On this boring Wednesday afternoon, nothing would entertain a young child more than to play a joke on the babysitter. The sitter always keeps her lunch in her purse; so when she leaves the room, the little prankster quickly hides it under the couch. When the babysitter returns, where will she look first? Whether from Canada or Thailand, 3-year-old children will most likely guess under the couch; it will not be until the ripe old age of 5 that they know that the babysitter will look for her lunch right where she left it.
A major social-cognitive achievement of young children is the understanding that other people act on the basis of their own representations of reality rather than on the basis of reality itself. Developmental psychologists have explored the refinement of mental-state reasoning in children, typically by measuring their ability to pass false-belief tasks, such as the example above. Yet previous research has only been conducted in Western cultures, where children pass such tests around the age of 5. New research reveals that children reach this false-belief milestone at about the same age the world over.
The findings appear in the report, "Synchrony in the Onset of Mental-State Reasoning: Evidence from Five Cultures," published in the May 2005 issue of Psychological Science, a journal of the American Psychological Society. Researchers Tara Callaghan, St. Francis Xavier University; Mary Louise Claux, Catholic University of Peru; Shoji Itakura, Kyoto University; Angeline Lillard, University of Virginia; Hal Odden, Emory University; Philippe Rochat, Emory University; Saraswati Singh, M.K.P. College; and Sombat Tapanya, Chiang Mai University, tested the false-belief understanding of children in Canada, India, Peru, Samoa, and Thailand.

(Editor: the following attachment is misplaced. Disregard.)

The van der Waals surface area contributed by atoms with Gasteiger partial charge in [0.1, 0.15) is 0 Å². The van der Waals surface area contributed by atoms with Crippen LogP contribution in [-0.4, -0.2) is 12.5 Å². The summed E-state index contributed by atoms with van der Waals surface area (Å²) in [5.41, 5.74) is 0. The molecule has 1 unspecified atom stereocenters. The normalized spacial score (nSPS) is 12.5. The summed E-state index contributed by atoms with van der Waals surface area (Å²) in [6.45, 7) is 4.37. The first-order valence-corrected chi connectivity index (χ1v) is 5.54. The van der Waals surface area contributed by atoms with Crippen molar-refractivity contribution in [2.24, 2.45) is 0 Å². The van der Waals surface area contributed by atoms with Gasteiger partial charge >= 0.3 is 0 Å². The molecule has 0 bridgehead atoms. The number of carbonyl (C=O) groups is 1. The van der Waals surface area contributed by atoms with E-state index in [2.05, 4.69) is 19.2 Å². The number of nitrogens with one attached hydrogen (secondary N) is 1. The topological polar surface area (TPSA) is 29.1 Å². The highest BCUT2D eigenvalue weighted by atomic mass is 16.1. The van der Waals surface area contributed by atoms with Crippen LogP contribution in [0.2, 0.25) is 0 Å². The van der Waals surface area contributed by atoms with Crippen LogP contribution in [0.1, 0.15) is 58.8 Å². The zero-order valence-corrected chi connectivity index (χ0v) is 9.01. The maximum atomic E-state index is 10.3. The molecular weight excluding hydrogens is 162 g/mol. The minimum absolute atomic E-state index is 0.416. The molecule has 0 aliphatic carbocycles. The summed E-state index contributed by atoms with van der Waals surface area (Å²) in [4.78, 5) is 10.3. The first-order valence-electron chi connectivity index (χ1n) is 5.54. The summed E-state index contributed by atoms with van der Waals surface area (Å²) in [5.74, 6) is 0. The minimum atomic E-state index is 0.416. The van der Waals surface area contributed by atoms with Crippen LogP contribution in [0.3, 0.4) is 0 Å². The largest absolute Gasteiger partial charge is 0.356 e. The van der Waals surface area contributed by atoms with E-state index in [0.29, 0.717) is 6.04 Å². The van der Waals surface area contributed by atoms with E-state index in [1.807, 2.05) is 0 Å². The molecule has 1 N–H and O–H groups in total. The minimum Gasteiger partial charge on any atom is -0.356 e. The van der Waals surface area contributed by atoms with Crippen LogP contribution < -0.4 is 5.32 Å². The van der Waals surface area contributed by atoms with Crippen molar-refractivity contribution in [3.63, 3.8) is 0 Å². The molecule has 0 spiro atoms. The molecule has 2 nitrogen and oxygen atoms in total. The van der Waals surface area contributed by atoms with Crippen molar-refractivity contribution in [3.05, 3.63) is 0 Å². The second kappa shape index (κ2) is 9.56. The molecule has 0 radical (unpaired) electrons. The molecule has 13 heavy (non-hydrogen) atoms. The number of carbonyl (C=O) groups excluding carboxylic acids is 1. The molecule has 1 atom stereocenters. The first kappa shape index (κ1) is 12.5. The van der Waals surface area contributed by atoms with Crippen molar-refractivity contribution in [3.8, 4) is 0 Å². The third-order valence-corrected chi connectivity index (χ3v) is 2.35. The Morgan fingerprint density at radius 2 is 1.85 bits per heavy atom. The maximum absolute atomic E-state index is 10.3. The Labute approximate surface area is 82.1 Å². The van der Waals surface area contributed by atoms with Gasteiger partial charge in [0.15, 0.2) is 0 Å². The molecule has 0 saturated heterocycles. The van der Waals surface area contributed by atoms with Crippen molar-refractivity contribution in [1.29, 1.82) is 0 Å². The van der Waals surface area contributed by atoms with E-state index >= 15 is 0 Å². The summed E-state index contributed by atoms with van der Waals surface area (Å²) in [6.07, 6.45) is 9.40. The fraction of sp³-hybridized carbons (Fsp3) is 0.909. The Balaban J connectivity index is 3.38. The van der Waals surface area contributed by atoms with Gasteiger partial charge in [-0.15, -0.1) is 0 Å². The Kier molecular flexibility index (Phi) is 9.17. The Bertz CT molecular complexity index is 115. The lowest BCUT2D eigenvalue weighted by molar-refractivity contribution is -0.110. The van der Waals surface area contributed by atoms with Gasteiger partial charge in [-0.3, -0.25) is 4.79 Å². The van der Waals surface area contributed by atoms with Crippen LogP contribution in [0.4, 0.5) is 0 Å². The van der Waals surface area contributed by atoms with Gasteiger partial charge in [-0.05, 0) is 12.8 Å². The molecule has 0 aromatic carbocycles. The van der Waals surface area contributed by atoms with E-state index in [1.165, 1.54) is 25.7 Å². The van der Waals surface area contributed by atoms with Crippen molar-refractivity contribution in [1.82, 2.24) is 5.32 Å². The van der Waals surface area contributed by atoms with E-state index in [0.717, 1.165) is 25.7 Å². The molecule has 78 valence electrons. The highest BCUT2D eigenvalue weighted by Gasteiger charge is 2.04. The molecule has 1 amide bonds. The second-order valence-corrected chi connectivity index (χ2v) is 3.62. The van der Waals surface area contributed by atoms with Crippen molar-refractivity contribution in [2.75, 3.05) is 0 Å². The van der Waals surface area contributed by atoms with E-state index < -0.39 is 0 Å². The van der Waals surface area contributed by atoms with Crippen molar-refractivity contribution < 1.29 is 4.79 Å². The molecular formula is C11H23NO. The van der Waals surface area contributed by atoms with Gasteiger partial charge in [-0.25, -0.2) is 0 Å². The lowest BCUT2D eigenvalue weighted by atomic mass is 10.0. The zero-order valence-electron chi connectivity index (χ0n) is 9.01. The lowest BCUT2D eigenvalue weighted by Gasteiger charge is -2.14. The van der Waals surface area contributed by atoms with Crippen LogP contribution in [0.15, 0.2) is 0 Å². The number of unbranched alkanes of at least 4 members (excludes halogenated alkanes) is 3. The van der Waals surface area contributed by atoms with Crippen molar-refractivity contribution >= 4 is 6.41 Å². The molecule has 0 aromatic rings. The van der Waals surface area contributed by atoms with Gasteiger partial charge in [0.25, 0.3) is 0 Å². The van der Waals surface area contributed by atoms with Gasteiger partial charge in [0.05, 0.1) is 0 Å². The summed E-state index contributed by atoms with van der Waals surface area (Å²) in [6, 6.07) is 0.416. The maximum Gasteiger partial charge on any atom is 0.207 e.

The test group consisted of 267 children, approximately 50 from each country, ranging from 30 to 72 months in age. The false-belief task involved the following test: One experimenter hid a trinket such as a coin or a ring under one of three bowls. When the first experimenter left the room, the second one told the children they were going to play a joke, and hid the trinket under a different bowl. The children were then asked which bowl they thought the first experimenter would check when she returned. Children who pointed to the bowl that initially hid the trinket, as opposed to the trinket's new location, "passed" the test.
Results from all five countries revealed a shift from failure to success on this task between the ages of 3 and 5, revealing that it is a universal milestone in child development. "Synchrony in the age at which children of diverse cultures pass the false-belief task undermines the claim that particular cultural views, such as a Western concept of mind, profoundly influence this very basic aspect of early mental-state reasoning, and strengthens a claim of universality," the authors wrote.